Two hours before he was scheduled to do battle with a 1,900-pound bull named Blurred, Matt Dunsmore was searching for bliss.

A professional bull rider from Elk River, Minn., Duns­more was competing in the World’s Toughest Rodeo tour stop over the weekend at Xcel Energy Center in St. Paul. He found a quiet corner tucked underneath the stands, back near where the Zamboni usually is parked for hockey games. There, amid the solitude, he went through his yoga routine.

The yoga was a must, he explained later, because he had missed his Pilates class.

Hold on, pardner. Yoga? Pilates? Where were the cowboys who fill their cheeks with chaws of tobacco the size of baseballs and down whiskey shots as fast as the barkeeper can pour them?

Dunsmore laughed at the image.

“It’s a little different now,” he said of the Old West image that rodeos can’t seem to shake. “We take this seriously as a sport. We’re athletes. I don’t smoke, I watch what I eat, and I work out every day.”

The yoga is for stretching his muscles and helping him focus. The Pilates builds core strength and hones his balance. He also lifts weights to strengthen his grip on the bucking rope. That’s why, at 33, he’s still competing in a sport that is legendary for the beating it puts on competitors’ bodies.

“Sometimes I wish I’d taken up baseball,” joked Duns­more, who has been riding bulls since he was 13. “But I was no good at any other sports.”

It’s a tough way to make a living — and not just in terms of the physical bashing they take. Yes, they are professional athletes, but unlike, say, a reserve football player who gets paid just for suiting up, theirs is a win-or-go-bust situation.

In the St. Paul rodeo, 12 cowboys qualified to compete in each event — bull riding, bareback riding and saddleback riding. Of the dozen, only the top four won any money. The rest went home with nothing but bruises.

Add that they’re on the road as much as 11 months a year, and the inevitable question arises: Why do it?

“You either love it or you never want to try it,” said Scott Kojetin, a bull rider from Apple Valley who was hanging out behind the chutes after having missed the cut to compete.

“There are only so many spots” in the competition, he explained with a shrug.

Certainly feeling like winners were John and RaeAnn Aus of Granite Falls, Minn., the parents of Tanner Aus, one of the nation’s best bareback riders. The tour’s Minnesota stop is one of the few chances they get to see him compete. Or, for that matter, see him at all.

“There’s a break [in the tour] in mid-May, but beyond that, he’s on the road pretty much nonstop,” said John Aus, who was a rodeo cowboy. (He met RaeAnn at a rodeo.) “He’ll probably stay home Sunday to watch the Super Bowl, but then he’ll have to be on the road to Fort Worth,” the Texas city that’s the next stop on the tour.

Lonissa Jones, Aus’ girlfriend, had driven to the rodeo from her nursing job in Willmar.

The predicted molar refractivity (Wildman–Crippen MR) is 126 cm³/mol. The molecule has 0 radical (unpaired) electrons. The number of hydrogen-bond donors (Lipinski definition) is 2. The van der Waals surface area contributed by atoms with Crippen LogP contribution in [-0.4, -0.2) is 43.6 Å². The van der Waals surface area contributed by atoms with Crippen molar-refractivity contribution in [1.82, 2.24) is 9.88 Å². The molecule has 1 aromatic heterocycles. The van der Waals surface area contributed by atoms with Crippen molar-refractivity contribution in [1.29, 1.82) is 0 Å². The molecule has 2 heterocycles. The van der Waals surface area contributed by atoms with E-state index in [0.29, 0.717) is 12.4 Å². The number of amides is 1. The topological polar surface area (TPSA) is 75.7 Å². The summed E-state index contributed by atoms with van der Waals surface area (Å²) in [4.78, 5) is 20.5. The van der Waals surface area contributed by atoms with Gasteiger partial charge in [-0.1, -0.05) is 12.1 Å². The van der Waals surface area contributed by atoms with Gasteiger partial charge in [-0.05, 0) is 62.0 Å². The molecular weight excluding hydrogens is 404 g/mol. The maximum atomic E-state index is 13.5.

“Sometimes he shows up once every couple of weeks; sometimes it’s once every month and a half,” she said. “He comes and goes. I never know when to expect him.”

Aus didn’t disappoint his parents or Jones. He won Friday’s bareback competition.

“I love being back in my home state. I love the atmosphere here,” he said while signing autographs after the rodeo. He added with a grin: “And it’s even better if we win.”

A cowboy fraternity

There’s a tight camaraderie among the cowboys, Aus said. To cut costs, they often travel together. And they help each other prepare, even though it could cost them prize money.

The bulls and bucking horses are provided by various companies that are located all across the country, which reduces the cost of shipping them to the events (the stock used in St. Paul came from Iowa) and lets trainers rotate the animals so they’re not overworked.

“A good bull costs $10,000,” Duns­more said. “People think we abuse them. Trust me; we don’t.”

The rotating stock means that the cowboys often are dealing with animals they haven’t seen before. And that is where the cowboy fraternity comes into play. For instance, Aus rode two horses during Friday’s rodeo.

“The first one I’d seen before,” he said. “The second one I didn’t know at all, but the other guys had seen him and told me about him. Yes, we’re competing with each other for the money, but we also help each other out.”

Dunsmore was employing a high-tech form of that help.

“There are websites where riders post information about the bulls,” he said. “Of course, you’re still dealing with an animal. So there are no guarantees” about how it’s going to behave.

It was a lesson he was reminded of the hard way Friday night. “The book” on Blurred was that 90 percent of the time, the bull’s first spin out of the gate is to the left. This night, however, it went to the right — and Dunsmore went flying, his night over in two seconds.

Would that make him consider a different line of work?

Never.

“I’ll go home and lick my wounds and come back tomorrow,” he vowed. “My philosophy is that if I’m not chasing something, I’m not living.”